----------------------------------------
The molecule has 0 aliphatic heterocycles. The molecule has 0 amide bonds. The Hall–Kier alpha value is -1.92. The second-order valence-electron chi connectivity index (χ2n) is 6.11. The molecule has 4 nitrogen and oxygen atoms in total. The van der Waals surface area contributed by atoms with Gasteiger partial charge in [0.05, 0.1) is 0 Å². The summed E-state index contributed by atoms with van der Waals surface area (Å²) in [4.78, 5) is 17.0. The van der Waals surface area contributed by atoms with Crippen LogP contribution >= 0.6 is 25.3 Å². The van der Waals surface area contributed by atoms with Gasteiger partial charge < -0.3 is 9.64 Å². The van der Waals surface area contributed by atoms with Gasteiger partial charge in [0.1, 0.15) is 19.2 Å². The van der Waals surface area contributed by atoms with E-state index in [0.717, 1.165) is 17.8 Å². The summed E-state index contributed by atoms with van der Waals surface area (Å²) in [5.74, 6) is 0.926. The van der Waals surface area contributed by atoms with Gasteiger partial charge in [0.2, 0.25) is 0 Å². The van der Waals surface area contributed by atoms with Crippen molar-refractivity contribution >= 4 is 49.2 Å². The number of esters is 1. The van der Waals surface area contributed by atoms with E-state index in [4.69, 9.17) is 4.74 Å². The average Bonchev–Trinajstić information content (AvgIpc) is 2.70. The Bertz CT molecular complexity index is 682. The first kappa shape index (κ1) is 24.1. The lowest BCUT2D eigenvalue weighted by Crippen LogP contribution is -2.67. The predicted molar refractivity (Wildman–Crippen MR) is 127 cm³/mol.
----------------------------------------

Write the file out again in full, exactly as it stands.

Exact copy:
The molecule has 0 aliphatic heterocycles. The molecule has 0 amide bonds. The Hall–Kier alpha value is -1.92. The second-order valence-electron chi connectivity index (χ2n) is 6.11. The molecule has 4 nitrogen and oxygen atoms in total. The van der Waals surface area contributed by atoms with Gasteiger partial charge in [0.05, 0.1) is 0 Å². The summed E-state index contributed by atoms with van der Waals surface area (Å²) in [4.78, 5) is 17.0. The van der Waals surface area contributed by atoms with Crippen LogP contribution >= 0.6 is 25.3 Å². The van der Waals surface area contributed by atoms with Gasteiger partial charge < -0.3 is 9.64 Å². The van der Waals surface area contributed by atoms with Gasteiger partial charge in [0.1, 0.15) is 19.2 Å². The van der Waals surface area contributed by atoms with E-state index in [0.717, 1.165) is 17.8 Å². The summed E-state index contributed by atoms with van der Waals surface area (Å²) in [5.74, 6) is 0.926. The van der Waals surface area contributed by atoms with Gasteiger partial charge in [0.2, 0.25) is 0 Å². The van der Waals surface area contributed by atoms with Crippen molar-refractivity contribution >= 4 is 49.2 Å². The number of esters is 1. The van der Waals surface area contributed by atoms with E-state index in [4.69, 9.17) is 4.74 Å². The average Bonchev–Trinajstić information content (AvgIpc) is 2.70. The Bertz CT molecular complexity index is 682. The first kappa shape index (κ1) is 24.1. The lowest BCUT2D eigenvalue weighted by Crippen LogP contribution is -2.67. The predicted molar refractivity (Wildman–Crippen MR) is 127 cm³/mol.